“Clean Hands”, a documentary from director Michael Dominic, tells the story of the Lopez family surviving off the largest dump, known as La Chureca, in Nicaragua. Filmed over 7 years we are introduced to Blanca and her partner Javier and their 4 young children. Shot in cinema verité-style the documentary captures the day-to-day life of the children, 3 boys and 1 girl, ages 6 to 10, as they scavenge for any items from the massive dump that can be used, sold or eaten. It is an unpleasant sight, to see the severely impoverished, the men and women for whom no other job exists other than living off the waste of others, and the children whose future seems fated to this miserable, hopeless existence.
For over 40 years, La Chureca, has been the municipal dump for the city of Managua, and was the largest landfill in Central America, covering roughly 100 acres – slightly larger than the Disneyland park site. The dump is home for hundreds of families, approximately 1,000 people, about half are children. It is in this context that we see what the family of Blanca and Javier must do daily to survive.
Michael Dominic, whose first documentary was “Sunshine Hotel”, came upon the idea to make the documentary about La Chureca after having been in Managua on assignment as a photojournalist. As he began to film at the dump, he met the four children who are the subjects of his film as well as their mother, Blanca, who becomes a central and controversial character in the documentary. What we witness are the lives of people on the fringes of society. What we eventually see is that the children are no different from other children. They love to play, they are mischievous, they want to learn, they want something better than what La Chureca has to offer them. What we learn is that not all things are as they appear and in the case of Blanca her truth is not always evident and coping with reality can at times be devastating leading to anger, abandonment and uncertainty.
The benefit of 7 years of filming this documentary allows the audience to see the transformation from despair to hope. Thanks to an American philanthropist, whom the director originally approached to fund his documentary but upon seeing some of the early footage she instead wanted to do more for the family, the children were gifted a newly built home and land to farm so that their family could escape life in the city dump. The one condition placed upon the family was to ensure the kids go to school. We see the children go from walking barefoot in the dump to being properly dressed for school. Toward the end of the 7 years of filming we see the kids, who upon seeing themselves in that early footage, are ashamed at having once eaten food that others discarded. For them at the early age it was the only life they knew. We see the girl, Zulemita, celebrating her quinceañera (15th birthday) – something that probably would not have happened had they never left La Chureca.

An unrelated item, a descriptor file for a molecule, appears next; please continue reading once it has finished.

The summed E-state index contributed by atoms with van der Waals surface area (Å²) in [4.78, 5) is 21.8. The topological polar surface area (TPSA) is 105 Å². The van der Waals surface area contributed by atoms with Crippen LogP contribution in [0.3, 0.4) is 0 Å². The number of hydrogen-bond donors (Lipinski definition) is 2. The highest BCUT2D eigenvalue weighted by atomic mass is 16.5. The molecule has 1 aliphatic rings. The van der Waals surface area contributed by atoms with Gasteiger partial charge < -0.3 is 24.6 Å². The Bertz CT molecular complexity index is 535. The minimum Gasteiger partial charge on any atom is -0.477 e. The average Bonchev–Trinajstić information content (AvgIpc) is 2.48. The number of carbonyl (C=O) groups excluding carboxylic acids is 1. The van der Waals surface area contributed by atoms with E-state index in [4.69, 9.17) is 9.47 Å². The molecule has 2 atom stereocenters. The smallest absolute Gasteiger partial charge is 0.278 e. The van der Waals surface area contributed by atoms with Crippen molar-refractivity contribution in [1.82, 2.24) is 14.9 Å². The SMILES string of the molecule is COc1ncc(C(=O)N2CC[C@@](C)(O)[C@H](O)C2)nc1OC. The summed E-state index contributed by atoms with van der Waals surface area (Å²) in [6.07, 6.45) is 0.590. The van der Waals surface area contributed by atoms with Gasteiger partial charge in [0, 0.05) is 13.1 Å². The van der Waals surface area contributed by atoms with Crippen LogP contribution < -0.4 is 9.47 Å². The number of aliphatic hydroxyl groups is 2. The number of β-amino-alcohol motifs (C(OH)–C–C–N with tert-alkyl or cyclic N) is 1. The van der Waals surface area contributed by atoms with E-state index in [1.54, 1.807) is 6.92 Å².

The documentary does not ask the audience to see the film from the perspective of immigration or the environment but one cannot escape the fact that those issues are present, if only in the periphery, and it is up to the viewer to make the connection between what is being shown in the film and what is being voiced in civic discussions here in America.
“A person’s work should have a social conscience,” Director Michael Dominic said, “I want my work to reflect that. I want to tell stories that happen in the world. There are many things we take for granted, half the world has too much, half the world has very little. White America seldom gets to see the type of people shown in this film. A goal of the film was to humanize these people.”
When asked what he hopes the audience takes away from the film, Michael replied, “that empathy should not stop at the border.”
Clean Hands premiered at the Cinequest Film & Creativity Festival and will next be shown at the San Diego Latino Film Festival March 14-24.
More information on Cinequest Film & Creativity Festival available at https://www.cinequest.org/.